The raw materials are then sent to a carpenter to shape before Kaiyi takes it to his own studio to individually sand down all the rough edges. It would then be prepared to go under the laser where the designs are engraved piece by piece, including the set’s dice.
Finally, all tiles are varnished with a layer of oil to give them a slight sheen.
While working on the completion of the mahjong tiles, Myjong’s box is outsourced to a carpenter who Kaiyi described as being passionate and meticulous about woodwork.
For Myjong’s plywood sets, however, the lead time is cut in half as the process is more straightforward, according to Kaiyi. Apart from outsourcing the woodcutting, the assembly and engraving are done himself which takes about 1 month to complete.
It’s tricky to price art
Sold at RM3,000 for the Chengal wood set and RM1,500 for the plywood option, the average profit Myjong gains from sales is between 5%-10%. With Myjong being an art piece, Kaiyi stated that it was tricky to price such works.
“There is no way to quantify art. For example, the ‘Banana on the wall’ piece is sold for US$120,000,” he exemplified.
“At first, I reckoned I would charge 50% for labour (mostly fabricators) and material costs, while the other 50% would be for my art and innovation—reasonable isn’t it? But sadly, it ended up being 95% for labour and material, while 5% was for art and innovation.”
With Myjong’s aim in making mahjong more inclusive to Malaysians, pricing his sets too high would defeat its intended purpose.
“To be really honest, this is a non-profit project, as the fabrication costs are so high because it is almost 100% handcrafted,” conceded Kaiyi.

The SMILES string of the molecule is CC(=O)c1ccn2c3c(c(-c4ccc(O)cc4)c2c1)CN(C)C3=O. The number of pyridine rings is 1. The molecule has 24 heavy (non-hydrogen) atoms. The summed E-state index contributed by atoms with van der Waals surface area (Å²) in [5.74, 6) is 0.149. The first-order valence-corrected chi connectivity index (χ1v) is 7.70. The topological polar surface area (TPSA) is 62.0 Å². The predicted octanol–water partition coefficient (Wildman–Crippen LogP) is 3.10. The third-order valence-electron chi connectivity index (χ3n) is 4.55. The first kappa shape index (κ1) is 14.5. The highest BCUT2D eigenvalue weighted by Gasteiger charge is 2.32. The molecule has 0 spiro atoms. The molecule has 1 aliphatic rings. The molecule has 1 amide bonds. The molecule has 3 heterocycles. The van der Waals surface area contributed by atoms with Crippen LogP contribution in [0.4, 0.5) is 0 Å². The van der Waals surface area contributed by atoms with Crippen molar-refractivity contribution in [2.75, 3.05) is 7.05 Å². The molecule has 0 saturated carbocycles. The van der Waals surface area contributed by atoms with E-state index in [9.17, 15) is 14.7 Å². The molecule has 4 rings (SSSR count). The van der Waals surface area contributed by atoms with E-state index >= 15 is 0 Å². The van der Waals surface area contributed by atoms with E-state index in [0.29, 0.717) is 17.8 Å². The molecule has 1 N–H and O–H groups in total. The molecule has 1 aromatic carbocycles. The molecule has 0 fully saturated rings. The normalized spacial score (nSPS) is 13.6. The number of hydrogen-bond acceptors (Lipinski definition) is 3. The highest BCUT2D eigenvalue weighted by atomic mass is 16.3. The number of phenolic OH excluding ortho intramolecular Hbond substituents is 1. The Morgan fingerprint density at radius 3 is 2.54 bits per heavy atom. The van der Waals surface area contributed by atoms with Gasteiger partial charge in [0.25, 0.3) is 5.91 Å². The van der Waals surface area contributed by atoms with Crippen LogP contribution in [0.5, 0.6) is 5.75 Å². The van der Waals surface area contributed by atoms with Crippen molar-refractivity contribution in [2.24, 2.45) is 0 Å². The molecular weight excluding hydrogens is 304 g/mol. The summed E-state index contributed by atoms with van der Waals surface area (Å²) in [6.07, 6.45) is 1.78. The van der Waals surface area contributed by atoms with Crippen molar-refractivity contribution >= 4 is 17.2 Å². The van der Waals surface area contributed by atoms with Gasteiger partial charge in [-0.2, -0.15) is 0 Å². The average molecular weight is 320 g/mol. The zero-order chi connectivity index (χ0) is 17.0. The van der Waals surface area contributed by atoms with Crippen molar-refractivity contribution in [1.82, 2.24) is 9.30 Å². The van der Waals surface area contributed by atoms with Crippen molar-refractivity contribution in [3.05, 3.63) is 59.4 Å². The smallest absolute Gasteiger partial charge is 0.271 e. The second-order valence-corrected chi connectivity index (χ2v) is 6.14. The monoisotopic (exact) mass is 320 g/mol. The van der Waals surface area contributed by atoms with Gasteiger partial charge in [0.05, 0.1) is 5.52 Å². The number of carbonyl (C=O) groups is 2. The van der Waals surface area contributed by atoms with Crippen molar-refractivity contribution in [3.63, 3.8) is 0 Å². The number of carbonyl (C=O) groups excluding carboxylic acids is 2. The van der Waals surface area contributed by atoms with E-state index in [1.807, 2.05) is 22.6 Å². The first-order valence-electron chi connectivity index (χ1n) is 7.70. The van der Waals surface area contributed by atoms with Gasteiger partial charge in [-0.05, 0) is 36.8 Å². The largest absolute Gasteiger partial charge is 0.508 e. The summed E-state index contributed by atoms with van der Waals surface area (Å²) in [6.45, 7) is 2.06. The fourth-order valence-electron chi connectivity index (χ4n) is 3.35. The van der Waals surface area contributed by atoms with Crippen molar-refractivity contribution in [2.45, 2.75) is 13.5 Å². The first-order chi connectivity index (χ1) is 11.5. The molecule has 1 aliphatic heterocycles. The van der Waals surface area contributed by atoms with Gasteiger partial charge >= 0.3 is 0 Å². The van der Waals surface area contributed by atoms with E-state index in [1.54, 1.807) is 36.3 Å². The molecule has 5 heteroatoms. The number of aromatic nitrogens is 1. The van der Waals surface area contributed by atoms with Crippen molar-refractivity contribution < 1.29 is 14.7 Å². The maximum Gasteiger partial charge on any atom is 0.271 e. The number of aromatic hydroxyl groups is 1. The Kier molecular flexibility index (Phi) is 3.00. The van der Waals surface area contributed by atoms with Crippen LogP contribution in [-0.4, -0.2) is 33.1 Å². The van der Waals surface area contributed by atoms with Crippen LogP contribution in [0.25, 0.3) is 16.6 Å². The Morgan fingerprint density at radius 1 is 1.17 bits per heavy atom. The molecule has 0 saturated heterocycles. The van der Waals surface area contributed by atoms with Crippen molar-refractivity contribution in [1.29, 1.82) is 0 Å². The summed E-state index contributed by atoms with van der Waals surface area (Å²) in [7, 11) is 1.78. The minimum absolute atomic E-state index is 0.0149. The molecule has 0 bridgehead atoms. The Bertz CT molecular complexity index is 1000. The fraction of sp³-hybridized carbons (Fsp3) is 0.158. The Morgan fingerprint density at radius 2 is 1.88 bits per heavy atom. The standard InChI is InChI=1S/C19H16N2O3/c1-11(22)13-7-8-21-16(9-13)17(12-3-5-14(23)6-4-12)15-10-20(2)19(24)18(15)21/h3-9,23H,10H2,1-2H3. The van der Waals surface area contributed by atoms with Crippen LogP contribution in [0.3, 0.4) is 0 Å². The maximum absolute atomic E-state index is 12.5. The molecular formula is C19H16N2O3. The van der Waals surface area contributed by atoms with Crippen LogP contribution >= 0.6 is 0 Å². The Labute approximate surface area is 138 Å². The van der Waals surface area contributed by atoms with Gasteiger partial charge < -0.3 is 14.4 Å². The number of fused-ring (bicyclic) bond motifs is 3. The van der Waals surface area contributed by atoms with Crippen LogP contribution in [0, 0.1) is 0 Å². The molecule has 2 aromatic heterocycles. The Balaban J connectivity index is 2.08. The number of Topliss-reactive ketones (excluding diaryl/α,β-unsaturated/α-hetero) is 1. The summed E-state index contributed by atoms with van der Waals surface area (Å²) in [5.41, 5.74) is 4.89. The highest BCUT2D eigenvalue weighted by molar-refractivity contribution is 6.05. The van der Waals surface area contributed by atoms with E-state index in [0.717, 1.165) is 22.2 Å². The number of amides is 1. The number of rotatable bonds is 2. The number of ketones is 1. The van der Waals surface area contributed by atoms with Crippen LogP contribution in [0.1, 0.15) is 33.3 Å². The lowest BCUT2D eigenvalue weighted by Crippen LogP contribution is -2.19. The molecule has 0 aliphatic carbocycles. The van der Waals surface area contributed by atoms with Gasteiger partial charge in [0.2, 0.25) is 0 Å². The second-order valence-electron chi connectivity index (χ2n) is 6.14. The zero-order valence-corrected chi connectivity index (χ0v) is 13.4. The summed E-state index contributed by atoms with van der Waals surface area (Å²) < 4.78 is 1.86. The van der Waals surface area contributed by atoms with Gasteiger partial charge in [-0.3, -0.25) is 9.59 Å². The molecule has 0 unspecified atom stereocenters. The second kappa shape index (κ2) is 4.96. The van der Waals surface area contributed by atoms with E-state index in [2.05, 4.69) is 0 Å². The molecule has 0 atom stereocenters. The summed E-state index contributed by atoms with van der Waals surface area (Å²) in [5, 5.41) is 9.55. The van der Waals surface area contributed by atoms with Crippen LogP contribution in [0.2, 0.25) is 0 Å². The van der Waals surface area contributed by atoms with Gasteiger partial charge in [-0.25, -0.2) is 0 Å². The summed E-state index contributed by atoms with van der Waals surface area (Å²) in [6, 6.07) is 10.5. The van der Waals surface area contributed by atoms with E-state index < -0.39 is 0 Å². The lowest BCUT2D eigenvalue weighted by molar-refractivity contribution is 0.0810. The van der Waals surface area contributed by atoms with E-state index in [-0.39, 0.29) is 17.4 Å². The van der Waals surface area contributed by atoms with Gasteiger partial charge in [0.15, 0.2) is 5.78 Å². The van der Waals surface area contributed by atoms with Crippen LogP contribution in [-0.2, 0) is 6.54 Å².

Since launching Myjong around 2 months ago, the creative has sold 6 sets in total—1 plywood and 5 Chengal. Early birds who invested in the project were able to get the sets at half-price.
For now, Myjong’s customers range from young to middle-aged adults who are mostly Malaysian Chinese. He has also been getting a few inquiries from overseas customers, though looking for 4-person mahjong sets.
By the end of 2021, Kaiyi hopes to sell more quantities of Myjong’s plywood sets as they’re more affordable for customers.
Education will lead adoption
Kaiyi certainly has a point stating that mahjong is mostly adopted by the Chinese market in Malaysia. However, mahjong in itself isn’t the most accessible game compared to card games like poker, or even chess which is easily portable.
Furthermore, the language barrier it poses doesn’t make it easily understandable for non-Mandarin speakers. But as with any complex gameplays, a level of education and practice would solve these issues.
If Kaiyi hopes to see the aim of his Malaysian-themed mahjong sets come to pass, perhaps hosting intimate sessions to learn the game at board game cafes once it’s safe again could be a good start for the creative.
This would allow interested, potential customers to get hands-on with the sets for a better feel of them and the game, and Kaiyi can take his time to explain the gameplay in a way that’s more interactive and fun than Googling the rules. These experiences would certainly be ones to remember and could lead to higher adoption of the game amongst non-Mandarin speakers.